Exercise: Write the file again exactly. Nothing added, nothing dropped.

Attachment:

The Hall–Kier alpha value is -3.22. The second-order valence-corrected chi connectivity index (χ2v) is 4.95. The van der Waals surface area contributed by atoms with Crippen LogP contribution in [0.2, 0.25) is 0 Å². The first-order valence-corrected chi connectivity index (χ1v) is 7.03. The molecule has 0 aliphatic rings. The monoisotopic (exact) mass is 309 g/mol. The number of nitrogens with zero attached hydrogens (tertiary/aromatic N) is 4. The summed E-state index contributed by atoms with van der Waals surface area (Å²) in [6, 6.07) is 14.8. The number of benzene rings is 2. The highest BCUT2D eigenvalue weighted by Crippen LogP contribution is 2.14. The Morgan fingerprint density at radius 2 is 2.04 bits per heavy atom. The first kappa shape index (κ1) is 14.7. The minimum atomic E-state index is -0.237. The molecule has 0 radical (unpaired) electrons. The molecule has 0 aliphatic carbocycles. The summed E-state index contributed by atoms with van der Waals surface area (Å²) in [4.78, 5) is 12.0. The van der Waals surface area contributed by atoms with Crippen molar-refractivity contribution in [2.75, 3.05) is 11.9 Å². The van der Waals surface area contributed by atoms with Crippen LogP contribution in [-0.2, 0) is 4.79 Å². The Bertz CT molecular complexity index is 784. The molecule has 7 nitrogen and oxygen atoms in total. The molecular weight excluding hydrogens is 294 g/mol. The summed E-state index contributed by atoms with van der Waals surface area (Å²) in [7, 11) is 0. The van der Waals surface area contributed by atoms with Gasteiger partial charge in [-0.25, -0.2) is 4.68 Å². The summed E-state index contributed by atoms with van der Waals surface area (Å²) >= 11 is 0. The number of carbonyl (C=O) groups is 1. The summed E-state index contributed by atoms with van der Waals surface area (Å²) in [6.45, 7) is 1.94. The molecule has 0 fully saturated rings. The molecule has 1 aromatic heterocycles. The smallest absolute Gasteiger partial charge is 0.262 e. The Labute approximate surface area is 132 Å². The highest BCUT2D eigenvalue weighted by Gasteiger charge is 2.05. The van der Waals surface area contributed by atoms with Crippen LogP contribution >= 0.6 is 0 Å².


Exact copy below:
The Hall–Kier alpha value is -3.22. The second-order valence-corrected chi connectivity index (χ2v) is 4.95. The van der Waals surface area contributed by atoms with Crippen LogP contribution in [0.2, 0.25) is 0 Å². The first-order valence-corrected chi connectivity index (χ1v) is 7.03. The molecule has 0 aliphatic rings. The monoisotopic (exact) mass is 309 g/mol. The number of nitrogens with zero attached hydrogens (tertiary/aromatic N) is 4. The summed E-state index contributed by atoms with van der Waals surface area (Å²) in [6, 6.07) is 14.8. The number of benzene rings is 2. The highest BCUT2D eigenvalue weighted by Crippen LogP contribution is 2.14. The Morgan fingerprint density at radius 2 is 2.04 bits per heavy atom. The first kappa shape index (κ1) is 14.7. The minimum atomic E-state index is -0.237. The molecule has 0 radical (unpaired) electrons. The molecule has 0 aliphatic carbocycles. The summed E-state index contributed by atoms with van der Waals surface area (Å²) in [4.78, 5) is 12.0. The van der Waals surface area contributed by atoms with Crippen molar-refractivity contribution in [2.75, 3.05) is 11.9 Å². The van der Waals surface area contributed by atoms with Crippen LogP contribution in [-0.2, 0) is 4.79 Å². The Bertz CT molecular complexity index is 784. The molecule has 7 nitrogen and oxygen atoms in total. The molecular weight excluding hydrogens is 294 g/mol. The summed E-state index contributed by atoms with van der Waals surface area (Å²) in [7, 11) is 0. The van der Waals surface area contributed by atoms with Gasteiger partial charge in [-0.25, -0.2) is 4.68 Å². The summed E-state index contributed by atoms with van der Waals surface area (Å²) >= 11 is 0. The number of carbonyl (C=O) groups is 1. The summed E-state index contributed by atoms with van der Waals surface area (Å²) in [6.45, 7) is 1.94. The molecule has 0 fully saturated rings. The molecule has 1 aromatic heterocycles. The smallest absolute Gasteiger partial charge is 0.262 e. The Labute approximate surface area is 132 Å². The highest BCUT2D eigenvalue weighted by Gasteiger charge is 2.05. The van der Waals surface area contributed by atoms with Crippen LogP contribution >= 0.6 is 0 Å².